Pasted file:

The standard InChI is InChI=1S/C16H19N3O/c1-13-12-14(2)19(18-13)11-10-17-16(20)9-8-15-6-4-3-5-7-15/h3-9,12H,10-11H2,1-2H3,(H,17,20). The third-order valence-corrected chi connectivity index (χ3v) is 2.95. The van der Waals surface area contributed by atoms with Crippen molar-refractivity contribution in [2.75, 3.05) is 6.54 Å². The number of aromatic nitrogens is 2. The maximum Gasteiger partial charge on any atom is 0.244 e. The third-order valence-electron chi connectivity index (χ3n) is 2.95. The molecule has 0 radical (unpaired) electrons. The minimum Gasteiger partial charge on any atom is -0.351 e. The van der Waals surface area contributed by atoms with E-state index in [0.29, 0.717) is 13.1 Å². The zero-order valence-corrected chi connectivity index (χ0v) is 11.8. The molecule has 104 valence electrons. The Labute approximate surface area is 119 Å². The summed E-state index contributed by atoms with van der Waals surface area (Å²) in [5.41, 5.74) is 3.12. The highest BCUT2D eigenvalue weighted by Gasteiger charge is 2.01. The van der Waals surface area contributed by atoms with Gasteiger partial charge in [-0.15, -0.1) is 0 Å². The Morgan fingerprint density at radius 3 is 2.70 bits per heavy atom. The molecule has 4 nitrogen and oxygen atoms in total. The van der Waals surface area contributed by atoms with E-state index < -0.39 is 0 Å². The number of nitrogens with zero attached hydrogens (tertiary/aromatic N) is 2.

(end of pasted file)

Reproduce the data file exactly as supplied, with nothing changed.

The standard InChI is InChI=1S/C16H19N3O/c1-13-12-14(2)19(18-13)11-10-17-16(20)9-8-15-6-4-3-5-7-15/h3-9,12H,10-11H2,1-2H3,(H,17,20). The third-order valence-corrected chi connectivity index (χ3v) is 2.95. The van der Waals surface area contributed by atoms with Crippen molar-refractivity contribution in [2.75, 3.05) is 6.54 Å². The number of aromatic nitrogens is 2. The maximum Gasteiger partial charge on any atom is 0.244 e. The third-order valence-electron chi connectivity index (χ3n) is 2.95. The molecule has 0 radical (unpaired) electrons. The minimum Gasteiger partial charge on any atom is -0.351 e. The van der Waals surface area contributed by atoms with E-state index in [0.29, 0.717) is 13.1 Å². The zero-order valence-corrected chi connectivity index (χ0v) is 11.8. The molecule has 104 valence electrons. The Labute approximate surface area is 119 Å². The summed E-state index contributed by atoms with van der Waals surface area (Å²) in [5.41, 5.74) is 3.12. The highest BCUT2D eigenvalue weighted by Gasteiger charge is 2.01. The van der Waals surface area contributed by atoms with Gasteiger partial charge in [-0.15, -0.1) is 0 Å². The Morgan fingerprint density at radius 3 is 2.70 bits per heavy atom. The molecule has 4 nitrogen and oxygen atoms in total. The van der Waals surface area contributed by atoms with E-state index < -0.39 is 0 Å². The number of nitrogens with zero attached hydrogens (tertiary/aromatic N) is 2.